Well, blockchain technology was invented by Satoshi Nakamato, the genius developer behind the entire Bitcoin network. Although Stuart Haber and W. Scott Stornetta initially conceptualized the concept in 1991, Nakamoto brought about its first application with Bitcoin.

How Does Blockchain Work?

The best way to visualize a blockchain is as a database where information is entered and stored into separately connected “blocks” that form a chain.

Each block contains information (such as transaction details), and it’s connected via cryptographic techniques rather than relying on a centralized server. Then, copies of this Blockchain are stored on multiple nodes throughout the network. 

You see, the blockchain works to collect information and then organize it into individual blocks. Once a block is full, the data for that specific block is run through a proof-of-work (PoW) consensus mechanism. This mechanism involves a complex mathematical problem that miners on the network compete to solve. The first miner to solve the problem gets to add the block to the blockchain and is rewarded with a certain amount of Bitcoin. This process ensures that the blockchain is secure and that all transactions are verified before they are added to the blockchain. 

The hash created through the PoW is then entered into the following block header – a piece of code attached to each block – and is encrypted with the information in the next block, creating a cryptographically secure series of blocks.

Once a block has been added to the chain, the data inside it cannot be altered or tampered with, making it immutable forever.

What Makes It Different From a Normal Finance Database or Regular Spreadsheet?

Blockchain differs from a traditional spreadsheet as it’s not connected to a centralized server. The data in the blockchain ledger isn’t stored on Google’s hard drive or your PC. Instead, it’s distributed across thousands of nodes participating in the ecosystem, removing the chance of a single point of failure. Furthermore, as no traditional cryptographic techniques are associated with a conventional spreadsheet, there’s no way to verify that the information hasn’t been tampered with.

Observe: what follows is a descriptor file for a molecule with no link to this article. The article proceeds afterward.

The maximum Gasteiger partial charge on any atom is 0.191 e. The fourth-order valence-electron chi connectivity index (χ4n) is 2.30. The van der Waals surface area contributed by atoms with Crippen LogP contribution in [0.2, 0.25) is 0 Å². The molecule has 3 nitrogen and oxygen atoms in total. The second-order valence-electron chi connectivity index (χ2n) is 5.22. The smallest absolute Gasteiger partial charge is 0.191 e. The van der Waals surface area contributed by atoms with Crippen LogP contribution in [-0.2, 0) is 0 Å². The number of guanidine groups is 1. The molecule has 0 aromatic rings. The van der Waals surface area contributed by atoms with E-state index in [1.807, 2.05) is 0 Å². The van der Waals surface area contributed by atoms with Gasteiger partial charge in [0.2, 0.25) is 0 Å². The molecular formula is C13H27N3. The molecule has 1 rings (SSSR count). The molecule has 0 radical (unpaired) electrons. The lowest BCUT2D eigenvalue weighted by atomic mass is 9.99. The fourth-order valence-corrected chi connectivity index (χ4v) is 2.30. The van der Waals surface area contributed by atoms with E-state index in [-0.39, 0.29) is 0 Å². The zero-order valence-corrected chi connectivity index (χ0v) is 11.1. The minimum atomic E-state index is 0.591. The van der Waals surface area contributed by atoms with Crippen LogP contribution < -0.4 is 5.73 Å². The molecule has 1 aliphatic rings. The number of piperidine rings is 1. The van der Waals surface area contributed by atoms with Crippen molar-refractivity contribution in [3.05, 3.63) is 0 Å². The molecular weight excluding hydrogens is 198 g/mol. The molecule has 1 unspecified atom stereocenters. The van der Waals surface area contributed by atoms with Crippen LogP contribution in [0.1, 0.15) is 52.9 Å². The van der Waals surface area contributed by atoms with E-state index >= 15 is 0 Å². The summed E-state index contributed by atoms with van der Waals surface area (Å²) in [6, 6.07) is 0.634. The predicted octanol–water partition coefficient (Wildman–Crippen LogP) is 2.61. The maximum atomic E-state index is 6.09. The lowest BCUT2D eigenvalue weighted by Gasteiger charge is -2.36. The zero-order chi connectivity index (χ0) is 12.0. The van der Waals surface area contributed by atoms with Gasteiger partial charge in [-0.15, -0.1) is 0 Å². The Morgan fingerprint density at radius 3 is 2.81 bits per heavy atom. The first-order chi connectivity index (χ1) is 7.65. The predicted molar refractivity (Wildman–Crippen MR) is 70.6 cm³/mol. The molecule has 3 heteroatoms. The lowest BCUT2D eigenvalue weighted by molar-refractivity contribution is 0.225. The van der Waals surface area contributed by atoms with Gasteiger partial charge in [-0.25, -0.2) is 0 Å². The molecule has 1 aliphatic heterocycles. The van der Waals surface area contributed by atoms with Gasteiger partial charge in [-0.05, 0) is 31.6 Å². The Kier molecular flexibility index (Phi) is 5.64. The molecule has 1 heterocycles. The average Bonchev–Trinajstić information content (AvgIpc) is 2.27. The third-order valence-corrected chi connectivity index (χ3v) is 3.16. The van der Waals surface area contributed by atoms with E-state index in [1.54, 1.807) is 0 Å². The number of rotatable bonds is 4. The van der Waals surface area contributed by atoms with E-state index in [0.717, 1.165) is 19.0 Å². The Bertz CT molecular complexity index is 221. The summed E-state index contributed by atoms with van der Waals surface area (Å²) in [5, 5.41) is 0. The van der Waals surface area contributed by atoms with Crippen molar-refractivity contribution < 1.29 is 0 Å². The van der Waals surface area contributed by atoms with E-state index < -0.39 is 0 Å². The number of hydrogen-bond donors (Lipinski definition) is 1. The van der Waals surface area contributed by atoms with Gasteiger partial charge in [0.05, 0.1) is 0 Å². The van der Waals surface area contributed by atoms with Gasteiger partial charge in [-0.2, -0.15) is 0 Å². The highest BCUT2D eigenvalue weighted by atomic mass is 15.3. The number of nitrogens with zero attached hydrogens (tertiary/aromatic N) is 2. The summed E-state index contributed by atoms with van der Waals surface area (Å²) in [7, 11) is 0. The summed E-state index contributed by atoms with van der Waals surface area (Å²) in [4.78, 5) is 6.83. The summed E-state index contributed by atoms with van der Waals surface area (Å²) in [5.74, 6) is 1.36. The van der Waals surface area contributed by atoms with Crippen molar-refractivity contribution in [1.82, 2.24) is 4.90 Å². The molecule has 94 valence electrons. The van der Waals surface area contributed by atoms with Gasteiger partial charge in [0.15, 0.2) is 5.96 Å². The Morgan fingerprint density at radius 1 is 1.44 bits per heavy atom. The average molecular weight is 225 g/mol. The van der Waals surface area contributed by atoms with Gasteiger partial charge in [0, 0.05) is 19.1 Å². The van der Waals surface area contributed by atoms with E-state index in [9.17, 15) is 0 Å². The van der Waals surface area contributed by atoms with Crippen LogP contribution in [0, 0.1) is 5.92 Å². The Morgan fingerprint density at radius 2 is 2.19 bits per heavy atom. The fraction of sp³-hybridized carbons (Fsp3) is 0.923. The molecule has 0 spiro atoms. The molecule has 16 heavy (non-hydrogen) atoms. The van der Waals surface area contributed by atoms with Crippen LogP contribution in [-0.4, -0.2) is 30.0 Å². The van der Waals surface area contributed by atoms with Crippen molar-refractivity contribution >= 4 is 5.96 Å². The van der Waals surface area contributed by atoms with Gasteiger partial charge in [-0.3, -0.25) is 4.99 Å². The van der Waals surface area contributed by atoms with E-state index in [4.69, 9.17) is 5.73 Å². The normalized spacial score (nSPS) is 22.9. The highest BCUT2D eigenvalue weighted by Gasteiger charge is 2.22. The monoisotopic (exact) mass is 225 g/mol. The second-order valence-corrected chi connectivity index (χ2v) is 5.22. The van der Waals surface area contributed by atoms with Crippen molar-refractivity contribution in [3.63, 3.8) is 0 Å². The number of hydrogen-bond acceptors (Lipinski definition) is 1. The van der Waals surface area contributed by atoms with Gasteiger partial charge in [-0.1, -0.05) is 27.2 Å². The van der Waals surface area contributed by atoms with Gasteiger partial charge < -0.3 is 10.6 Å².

In addition to its architecture, some features put blockchain in a different league from traditional spreadsheets or databases:

  • Transparent – a publicly transparent blockchain means anybody can see every transaction it facilitates.
  • Secure – a blockchain is secured by its consensus algorithm (i.e., PoW for Bitcoin).
  • Decentralized – a blockchain is decentralized and distributed across thousands of nodes.

A blockchain also provides some huge benefits that traditional financial ledgers and regular spreadsheets can’t offer. For instance, it can reduce the risk of fraud and error, increase transparency, and streamline processes. 

  • Time savings – transaction times and settlements are faster as there’s no need for a centralized authority.
  • Cost savings – with zero oversight required, blockchains provide exceptional cost savings.
  • Tighter security – the cryptography involved helps to prevent tampering, fraud, and cybercrime, leading to tighter security. 

These benefits can be particularly valuable in industries such as finance, supply chain management, and healthcare, where trust, transparency, and security are crucial.

Bitcoin Blockchain: The Most Secure and Battle-Tested

Blockchain technology isn’t exclusive to Bitcoin. In fact, 99% of all the other cryptocurrencies you’ve heard about use a blockchain. In addition, many companies are building supply chains using blockchain technology, which provides authenticity to real-world products.

However, one thing that’s exclusive to Bitcoin is the security level of the Bitcoin blockchain.

With almost a $1.5 trillion market cap, anybody who could successfully attack the Bitcoin network would become very rich. However, in its decade-long history, the Bitcoin blockchain has never been hacked – making it the most secure and battle-tested Blockchain.

Security is the main reason institutions and corporations are willing to invest billions of dollars in the Bitcoin economy over the coming years through the recently launched ETFs. As a result, all eyes are on Bitcoin again as it continues to dominate the crypto landscape, with no signs of changing in the coming decades.